Mar 8, 2014
Violence, USA: The Warfare State and the Brutalizing of Everyday Life
Posted on May 2, 2012
By Henry A. Giroux, Truthout
This piece originally appeared at Truthout.
Since 9/11, the war on terror and the campaign for homeland security have increasingly mimicked the tactics of the enemies they sought to crush. Violence and punishment as both a media spectacle and a bone-crushing reality have become prominent and influential forces shaping American society. As the boundaries between “the realms of war and civil life have collapsed,” social relations and the public services needed to make them viable have been increasingly privatized and militarized.(1) The logic of profitability works its magic in channeling the public funding of warfare and organized violence into universities, market-based service providers and deregulated contractors. The metaphysics of war and associated forms of violence now creep into every aspect of American society.
As the preferred “instrument of statecraft,”(2) war and its intensifying production of violence cross borders, time, space and places. Seemingly without any measure of self-restraint, state-sponsored violence flows and regroups, contaminating both foreign and domestic policies. One consequence of the permanent warfare state is evident in the public revelations concerning a number of war crimes committed recently by US government forces. These include the indiscriminate killings of Afghan civilians by US drone aircraft; the barbaric murder of Afghan children and peasant farmers by American infantrymen infamously labeled as “the kill team”;(3) disclosures concerning four American Marines urinating on dead Taliban fighters; and the recent uncovering of photographs showing “more than a dozen soldiers of the 82nd Airborne Division’s Fourth Brigade Combat Team, along with some Afghan security forces, posing with the severed hands and legs of Taliban attackers in Zabul Province in 2010.”(4) And, shocking even for those acquainted with standard military combat, there is the case of Army Staff Sgt. Robert Bales, who “walked off a small combat outpost in Kandahar province and slaughtered 17 villagers, most of them women and children and later walked back to his base and turned himself in.”(5) Mind-numbing violence, war crimes and indiscriminate military attacks on civilians on the part of the US government are far from new, of course, and date back to infamous acts such as the air attacks on civilians in Dresden along with the atomic bombings of Hiroshima and Nagasaki during World War II.(6) Military spokespersons are typically quick to remind the American public that such practices are part of the price one pays for combat and are endemic to war itself.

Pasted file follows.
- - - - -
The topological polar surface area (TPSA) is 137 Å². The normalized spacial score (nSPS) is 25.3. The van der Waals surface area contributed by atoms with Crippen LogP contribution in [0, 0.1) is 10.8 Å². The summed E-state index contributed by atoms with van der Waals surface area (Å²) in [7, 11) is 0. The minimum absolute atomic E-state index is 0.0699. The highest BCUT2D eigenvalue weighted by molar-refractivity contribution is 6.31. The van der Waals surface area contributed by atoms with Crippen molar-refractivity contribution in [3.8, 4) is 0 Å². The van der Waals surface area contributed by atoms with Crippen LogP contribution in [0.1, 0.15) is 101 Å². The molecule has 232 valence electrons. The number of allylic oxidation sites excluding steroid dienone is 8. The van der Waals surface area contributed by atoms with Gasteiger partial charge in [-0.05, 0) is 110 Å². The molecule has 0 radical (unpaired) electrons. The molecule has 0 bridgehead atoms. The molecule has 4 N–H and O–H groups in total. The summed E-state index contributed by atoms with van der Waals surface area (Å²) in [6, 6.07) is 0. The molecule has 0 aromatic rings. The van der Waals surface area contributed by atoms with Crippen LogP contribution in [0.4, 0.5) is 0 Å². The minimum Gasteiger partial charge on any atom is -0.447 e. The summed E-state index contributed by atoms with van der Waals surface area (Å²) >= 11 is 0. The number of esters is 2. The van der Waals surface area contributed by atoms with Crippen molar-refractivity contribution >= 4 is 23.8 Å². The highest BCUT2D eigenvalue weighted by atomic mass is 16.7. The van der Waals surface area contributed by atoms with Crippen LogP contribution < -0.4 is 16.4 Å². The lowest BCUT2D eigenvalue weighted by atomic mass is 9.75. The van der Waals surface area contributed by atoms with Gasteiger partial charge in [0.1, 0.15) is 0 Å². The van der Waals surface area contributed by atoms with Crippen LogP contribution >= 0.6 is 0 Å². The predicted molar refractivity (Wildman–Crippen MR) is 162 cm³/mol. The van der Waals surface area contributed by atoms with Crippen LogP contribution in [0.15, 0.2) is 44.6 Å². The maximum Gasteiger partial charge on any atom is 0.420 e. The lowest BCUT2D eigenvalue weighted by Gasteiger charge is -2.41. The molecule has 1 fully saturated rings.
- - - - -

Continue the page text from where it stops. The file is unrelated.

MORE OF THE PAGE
The history of atrocities committed by the United States in the name of war need not be repeated here, but some of these incidents have doubled in on themselves and fueled public outrage against the violence of war.(7) One of the most famous was the My Lai massacre, which played a crucial role in mobilizing anti-war protests against the Vietnam War. Even dubious appeals to national defense and honor can provide no excuse for mass killings of civilians, rapes and other acts of destruction that completely lack any justifiable military objective. Not only does the alleged normative violence of war disguise the moral cowardice of the warmongers, it also demonizes the enemy and dehumanizes soldiers. It is this brutalizing psychology of desensitization, emotional hardness and the freezing of moral responsibility that is particularly crucial to understand, because it grows out of a formative culture in which war, violence and the dehumanization of others becomes routine, commonplace and removed from any sense of ethical accountability.